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Early Origins of the Hevesham family


The surname Hevesham was first found in Herefordshire at Evesham, a market town and a civil parish in the Local Authority District of Wychavon, historically at the head of a union, locally in the Lower division of the hundred of Blackenhurst. "This place was originally called Homme or Haum, from the Saxon holm, a word particularly appropriate to the peninsular form of its site. The appellation Eovesholme, or Eovesham, is said to be derived from Eoves, a swineherd in the service of Egwin, third bishop of Wessex, a Saxon province and bishopric, part of which now forms the diocese of Worcester. Eoves is said to have had an interview with the Virgin Mary on the spot, and to this circumstance is attributed the erection of an abbey for Benedictine monks, the foundation of which was laid in 701, and the building completed in 709, when the charter was confirmed: it was consecrated in 714, and dedicated to the Virgin Mary, by Bishop Wilfrid, the successor of Egwin, who had retired hither after resigning the bishopric of Worcester to the pope. The convent received large grants of land from the Anglo-Saxon kings and nobility, as well as from other benefactors both before and after the Conquest; its possessions were ample, and its privileges numerous: the abbots sat in parliament as spiritual barons." [1]CITATION[CLOSE]
Lewis, Samuel, A Topographical Dictionary of England. Institute of Historical Research, 1848, Print.
Evesham Abbey, generally understood to be the third largest in England, was founded by Saint Egwin, the third Bishop of Worcester, in around 701 AD. The Domesday Book of 1086 lists the place name as Evesham. [2]CITATION[CLOSE]
Williams, Dr Ann. And G.H. Martin, Eds., Domesday Book A Complete Translation. London: Penguin, 1992. Print. (ISBN 0-141-00523-8)
The Battle of Evesham was one of the two main battles of 13th century England's Second Barons' War. One of the first records of the surname was found in 1221 when Celestria of Eversham held lands in this area. Heversham is a small village and civil parish in the South Lakeland district of Cumbria that dates back to c. 1050 when it was first listed as Hefresham. By the Domesday Book, it was listed as Eureshaim. [3]CITATION[CLOSE]
Mills, A.D., Dictionary of English Place-Names. Oxford: Oxford University Press, 1991. Print. (ISBN 0-19-869156-4)

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Early History of the Hevesham family

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Early History of the Hevesham family


This web page shows only a small excerpt of our Hevesham research.
Another 269 words (19 lines of text) covering the years 1373, 1455, 1487, 1510, 1600 and 1140 are included under the topic Early Hevesham History in all our PDF Extended History products and printed products wherever possible.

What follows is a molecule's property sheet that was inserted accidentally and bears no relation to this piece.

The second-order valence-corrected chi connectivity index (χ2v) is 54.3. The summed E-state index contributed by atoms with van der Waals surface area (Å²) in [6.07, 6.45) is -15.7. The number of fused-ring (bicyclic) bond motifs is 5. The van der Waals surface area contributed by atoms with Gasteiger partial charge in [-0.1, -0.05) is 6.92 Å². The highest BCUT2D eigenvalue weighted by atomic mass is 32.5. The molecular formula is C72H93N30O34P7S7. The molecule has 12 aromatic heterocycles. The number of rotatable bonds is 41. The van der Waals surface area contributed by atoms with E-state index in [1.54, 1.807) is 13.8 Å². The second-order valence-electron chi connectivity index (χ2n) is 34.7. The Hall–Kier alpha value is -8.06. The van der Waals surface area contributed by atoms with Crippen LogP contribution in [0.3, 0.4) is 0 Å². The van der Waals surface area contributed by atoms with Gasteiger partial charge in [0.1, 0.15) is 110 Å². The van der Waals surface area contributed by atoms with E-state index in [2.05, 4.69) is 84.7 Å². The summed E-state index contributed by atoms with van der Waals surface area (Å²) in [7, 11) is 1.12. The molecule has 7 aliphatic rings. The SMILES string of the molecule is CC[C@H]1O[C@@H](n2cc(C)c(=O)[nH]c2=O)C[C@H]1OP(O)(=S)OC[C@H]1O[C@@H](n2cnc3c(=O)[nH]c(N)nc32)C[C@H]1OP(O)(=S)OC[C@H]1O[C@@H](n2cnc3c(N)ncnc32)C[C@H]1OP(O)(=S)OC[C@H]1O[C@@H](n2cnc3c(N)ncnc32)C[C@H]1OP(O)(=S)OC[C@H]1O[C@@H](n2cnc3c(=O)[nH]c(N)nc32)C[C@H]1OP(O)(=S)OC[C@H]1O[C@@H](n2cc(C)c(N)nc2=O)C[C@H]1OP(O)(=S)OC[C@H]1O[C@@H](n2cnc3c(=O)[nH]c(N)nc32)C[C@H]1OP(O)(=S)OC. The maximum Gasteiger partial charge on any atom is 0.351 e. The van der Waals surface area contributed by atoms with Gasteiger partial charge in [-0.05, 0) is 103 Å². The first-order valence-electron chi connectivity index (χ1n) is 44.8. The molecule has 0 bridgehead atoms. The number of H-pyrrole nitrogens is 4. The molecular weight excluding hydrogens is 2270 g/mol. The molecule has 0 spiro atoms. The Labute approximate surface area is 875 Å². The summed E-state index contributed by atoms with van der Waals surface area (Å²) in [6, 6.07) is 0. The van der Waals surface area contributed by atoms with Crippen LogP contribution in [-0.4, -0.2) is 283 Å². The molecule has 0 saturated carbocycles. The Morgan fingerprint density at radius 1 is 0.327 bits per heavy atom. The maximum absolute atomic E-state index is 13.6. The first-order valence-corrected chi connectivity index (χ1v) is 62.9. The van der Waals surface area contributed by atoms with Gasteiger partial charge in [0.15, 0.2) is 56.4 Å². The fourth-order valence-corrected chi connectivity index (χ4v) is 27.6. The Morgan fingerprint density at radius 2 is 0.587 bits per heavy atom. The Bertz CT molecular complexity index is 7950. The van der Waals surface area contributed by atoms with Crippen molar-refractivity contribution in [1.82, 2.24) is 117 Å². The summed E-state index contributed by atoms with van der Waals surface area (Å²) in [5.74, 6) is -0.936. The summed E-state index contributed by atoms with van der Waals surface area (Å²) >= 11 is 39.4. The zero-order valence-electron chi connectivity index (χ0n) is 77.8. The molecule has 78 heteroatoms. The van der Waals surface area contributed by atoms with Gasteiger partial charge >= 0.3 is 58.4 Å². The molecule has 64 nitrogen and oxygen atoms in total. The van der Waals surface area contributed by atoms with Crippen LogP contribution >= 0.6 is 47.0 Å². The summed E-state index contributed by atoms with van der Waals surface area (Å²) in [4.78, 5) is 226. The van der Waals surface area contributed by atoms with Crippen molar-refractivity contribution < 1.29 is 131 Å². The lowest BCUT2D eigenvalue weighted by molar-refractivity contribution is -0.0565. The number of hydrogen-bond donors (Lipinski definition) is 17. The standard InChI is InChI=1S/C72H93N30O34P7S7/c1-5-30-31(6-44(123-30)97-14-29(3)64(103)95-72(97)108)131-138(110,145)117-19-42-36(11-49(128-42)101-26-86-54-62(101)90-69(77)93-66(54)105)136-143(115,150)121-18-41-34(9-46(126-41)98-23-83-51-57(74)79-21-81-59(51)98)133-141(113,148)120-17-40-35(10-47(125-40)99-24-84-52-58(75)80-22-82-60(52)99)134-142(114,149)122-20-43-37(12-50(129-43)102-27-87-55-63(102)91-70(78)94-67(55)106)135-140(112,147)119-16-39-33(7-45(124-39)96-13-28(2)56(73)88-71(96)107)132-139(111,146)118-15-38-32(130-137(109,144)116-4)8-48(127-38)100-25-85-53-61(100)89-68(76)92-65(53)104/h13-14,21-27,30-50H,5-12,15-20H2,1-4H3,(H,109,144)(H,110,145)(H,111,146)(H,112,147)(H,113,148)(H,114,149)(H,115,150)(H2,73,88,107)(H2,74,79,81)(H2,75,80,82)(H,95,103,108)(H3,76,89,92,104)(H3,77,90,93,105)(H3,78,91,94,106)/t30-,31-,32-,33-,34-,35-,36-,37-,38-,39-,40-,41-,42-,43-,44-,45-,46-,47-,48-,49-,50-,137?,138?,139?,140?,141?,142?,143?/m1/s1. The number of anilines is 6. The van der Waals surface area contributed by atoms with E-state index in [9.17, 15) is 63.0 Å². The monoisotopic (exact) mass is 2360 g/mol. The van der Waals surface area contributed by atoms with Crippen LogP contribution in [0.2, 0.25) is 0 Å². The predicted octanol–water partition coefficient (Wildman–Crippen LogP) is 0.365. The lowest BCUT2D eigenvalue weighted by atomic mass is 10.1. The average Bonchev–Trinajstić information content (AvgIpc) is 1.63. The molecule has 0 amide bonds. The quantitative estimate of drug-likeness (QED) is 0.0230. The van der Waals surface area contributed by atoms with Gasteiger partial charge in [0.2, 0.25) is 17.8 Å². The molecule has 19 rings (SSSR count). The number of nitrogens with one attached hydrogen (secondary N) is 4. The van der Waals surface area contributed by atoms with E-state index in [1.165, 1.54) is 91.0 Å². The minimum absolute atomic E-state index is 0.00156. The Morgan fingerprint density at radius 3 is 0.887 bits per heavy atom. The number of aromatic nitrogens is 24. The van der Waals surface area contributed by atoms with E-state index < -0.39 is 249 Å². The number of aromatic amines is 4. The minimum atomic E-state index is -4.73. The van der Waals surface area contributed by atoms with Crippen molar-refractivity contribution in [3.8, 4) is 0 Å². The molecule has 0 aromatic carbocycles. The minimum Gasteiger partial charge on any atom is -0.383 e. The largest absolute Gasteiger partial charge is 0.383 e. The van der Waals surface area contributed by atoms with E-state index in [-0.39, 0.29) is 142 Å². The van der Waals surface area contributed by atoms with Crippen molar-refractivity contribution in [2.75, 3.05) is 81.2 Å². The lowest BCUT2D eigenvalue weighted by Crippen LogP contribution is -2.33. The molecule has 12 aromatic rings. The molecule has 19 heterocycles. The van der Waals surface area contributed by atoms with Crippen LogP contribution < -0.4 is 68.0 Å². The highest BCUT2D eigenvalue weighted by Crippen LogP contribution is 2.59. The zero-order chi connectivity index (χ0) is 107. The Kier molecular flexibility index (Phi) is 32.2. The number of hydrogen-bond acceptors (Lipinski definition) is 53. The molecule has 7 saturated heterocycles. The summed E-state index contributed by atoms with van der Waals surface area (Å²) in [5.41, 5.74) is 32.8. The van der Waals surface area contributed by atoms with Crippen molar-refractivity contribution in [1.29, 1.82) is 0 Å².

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Hevesham Spelling Variations

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Hevesham Spelling Variations


Spelling variations of this family name include: Eversham, Evesham, Evisham, Hevesham, Heversham and others.

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Early Notables of the Hevesham family (pre 1700)

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Early Notables of the Hevesham family (pre 1700)


More information is included under the topic Early Hevesham Notables in all our PDF Extended History products and printed products wherever possible.

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Migration of the Hevesham family to the New World and Oceana

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Migration of the Hevesham family to the New World and Oceana


Some of the first settlers of this family name or some of its variants were: the name represented in many forms and recorded from the mid 17th century in the great migration from Europe. Migrants settled in the eastern seaboard from Newfoundland, to Maine, to Virginia, the Carolinas, and to the islands..

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Hevesham Family Crest Products

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Hevesham Family Crest Products



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See Also

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See Also



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Citations

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Citations


  1. ^ Lewis, Samuel, A Topographical Dictionary of England. Institute of Historical Research, 1848, Print.
  2. ^ Williams, Dr Ann. And G.H. Martin, Eds., Domesday Book A Complete Translation. London: Penguin, 1992. Print. (ISBN 0-141-00523-8)
  3. ^ Mills, A.D., Dictionary of English Place-Names. Oxford: Oxford University Press, 1991. Print. (ISBN 0-19-869156-4)

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